Fear of losing my caregiver By Tammy Rome—January 12, 2016

January 12, 2016

Our caregivers are a valuable and necessary part of our health care team. Without their help with day-to-day needs, our lives would be so much more difficult. Have you ever wondered what would happen if you lost your caregiver? Does the thought fill you with panic? Do you know how you would cope? Recently, that very thought caught me unprepared.

My turn as caregiver

In October, my husband needed outpatient surgery. We were scheduled to check in at 5:30 am. Knowing I might be waiting for several hours, I stocked a backpack with water, snacks, and entertainment to occupy my time. At 9:30 am the surgeon informed me that he was in recovery and should be ready to go home in about 30 minutes.

Hours passed without any news. I started to worry that something might be seriously wrong. A nurse finally called me at 12:30 pm. She explained that my husband was having trouble waking up from the anesthesia and estimated he would be ready to leave within the hour. I was relieved to hear that he would be able to go home soon. Unfortunately, that was just the beginning.

Ninety minutes later, the surgeon reappeared asking me to follow him. I entered a tiny room where my husband was sitting up. A nurse was encouraging him to take deep breaths. She explained that although awake, he was still struggling to keep his oxygen levels high enough. She urged me to keep him awake and breathing deeply as he would not be released until his oxygen levels stayed high for at least 2 hours.

That is when things got scary.

He was upright, but certainly not alert. He kept falling asleep and resisted my attempts to wake him up. I watched the monitor as his O2 level dropped lower and lower. I reported this to the nurse and she called the doctors to recommend admission overnight for supplemental O2 and monitoring. I knew he would not like that idea, but still agreed with her assessment. I was really scared for him.

A respiratory specialist was called in to evaluate him for admission. By the time she arrived, he was a lot more awake and talking. After a chest x-ray and exam she determined the problem was undiagnosed sleep apnea. He would need a sleep study in a few weeks, but otherwise he was okay. After 10½ hours, he was finally going home!

It’s easier being the patient.

Even in the middle of a bad migraine attack, I am still in control. Sitting on the sidelines, watching my husband struggle, and being unable to do anything about it was nerve-wracking. I felt so helpless. Instinctively I started breathing deeply as if my breath could somehow give him the oxygen he needed.

My mind wandered to that unthinkable outcome: “What if he dies?”

He is my rock, and quite practically, my caregiver when things get bad. The thought of living without him is difficult to imagine. In addition to the emotional loss (which would be unbelievably horrible), there are practical matters – things that he always does. I like to think that I am pretty independent, but the reality is that I depend on him a great deal. The transition to living alone would be difficult.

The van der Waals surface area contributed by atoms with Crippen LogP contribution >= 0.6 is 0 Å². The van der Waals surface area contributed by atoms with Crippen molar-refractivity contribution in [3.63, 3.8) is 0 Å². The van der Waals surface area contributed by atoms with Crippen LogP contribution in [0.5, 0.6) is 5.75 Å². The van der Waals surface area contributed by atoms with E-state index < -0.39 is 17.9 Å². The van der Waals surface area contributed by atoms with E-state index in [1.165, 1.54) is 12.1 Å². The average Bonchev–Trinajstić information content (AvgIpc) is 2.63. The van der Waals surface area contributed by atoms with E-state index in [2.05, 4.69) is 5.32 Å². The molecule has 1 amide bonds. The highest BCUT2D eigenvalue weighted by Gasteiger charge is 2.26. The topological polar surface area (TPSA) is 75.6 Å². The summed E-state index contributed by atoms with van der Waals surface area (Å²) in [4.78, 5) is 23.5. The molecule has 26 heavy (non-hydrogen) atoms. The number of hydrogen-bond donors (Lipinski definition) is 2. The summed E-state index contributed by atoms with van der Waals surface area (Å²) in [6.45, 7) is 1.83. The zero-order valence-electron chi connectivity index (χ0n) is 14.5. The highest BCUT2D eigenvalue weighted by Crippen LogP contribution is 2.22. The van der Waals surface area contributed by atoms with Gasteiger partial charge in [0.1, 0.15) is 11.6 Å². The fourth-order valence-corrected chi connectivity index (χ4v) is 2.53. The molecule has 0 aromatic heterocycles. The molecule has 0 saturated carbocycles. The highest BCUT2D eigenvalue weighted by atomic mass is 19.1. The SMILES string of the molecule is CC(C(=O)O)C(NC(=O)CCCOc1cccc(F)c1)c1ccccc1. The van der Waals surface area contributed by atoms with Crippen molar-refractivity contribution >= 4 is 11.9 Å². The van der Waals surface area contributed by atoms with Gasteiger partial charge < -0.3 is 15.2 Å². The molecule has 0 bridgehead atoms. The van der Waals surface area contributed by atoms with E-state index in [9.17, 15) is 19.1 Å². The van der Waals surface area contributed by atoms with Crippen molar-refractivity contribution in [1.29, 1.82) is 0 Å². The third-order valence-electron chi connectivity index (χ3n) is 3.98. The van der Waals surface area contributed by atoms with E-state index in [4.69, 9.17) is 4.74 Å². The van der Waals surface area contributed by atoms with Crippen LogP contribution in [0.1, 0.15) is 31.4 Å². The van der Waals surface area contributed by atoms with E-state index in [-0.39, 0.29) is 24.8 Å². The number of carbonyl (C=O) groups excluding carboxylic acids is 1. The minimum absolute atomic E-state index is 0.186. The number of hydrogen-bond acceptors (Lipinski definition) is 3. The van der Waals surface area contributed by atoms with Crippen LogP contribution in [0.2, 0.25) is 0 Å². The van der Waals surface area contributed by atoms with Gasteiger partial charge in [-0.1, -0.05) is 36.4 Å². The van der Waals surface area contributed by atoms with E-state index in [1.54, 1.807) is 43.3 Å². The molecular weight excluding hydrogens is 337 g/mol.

Just the thought of it is scary. Thoughts spun out of control…

Who would give me those precious injections when migraine spins out of control?
Who would drive me to the ER at 3:00 am when nothing else worked?
Who would fetch ice packs, a drink of water, or something to eat when the pain weakened me?
Would I be able to take care of our dog and cat alone?
How would I ever keep up on the house?

To everyone else, I appeared calm, self-assured, and in control of my emotions. I was his rock, steady and solid. My nightmarish thoughts never broke the surface. I locked them away and let my subconscious catastrophize at will. There wasn’t time to process that mess. I was needed in the real world.

Making a plan

A few days later, I gave myself permission to unpack the mental box where I had stuffed all that worry. Examining my thoughts and emotions, a realization emerged. The odds are good that I will someday be a widow. It probably won’t be for decades, but women do have a longer life span than men. It doesn’t hurt to think about how I will cope from time to time. This won’t be the last time I sit in a hospital, worried about him.

When he was fully recovered, we talked openly about the possibility of his death, my fears, and then created plan. We scheduled an appointment with our insurance agent to discuss changes to our life insurance. While nothing can ever replace him, we now have a plan to ensure there are funds available should I require hired help. We’ve never avoided discussions about death. We just never thought about migraine in that context. Thanks to my temporary panic, we were able to plan for that possibility. Should he ever get sick again, I will be much better prepared to deal with any outcome, including my own irrational thoughts.

If you haven’t planned for your medical needs in the event of your caregiver’s death, please think about it. Just having a plan can make the fear of his or her death a lot less scary.

NOTE FROM JUDI: Tammy hit on one of my biggest fears in this article. In my case, it’s my Mother. I pray daily for her continued good health as we take care of each other. As hard as it is to think about, we must have a realistic conversation and a plan for the future. Thanks Tammy for touching on a subject so near and dear to all of the chronic pain warriors in our lives. Continued good health and happiness to you both. 💕wpid-wp-1422496248237.jpeg

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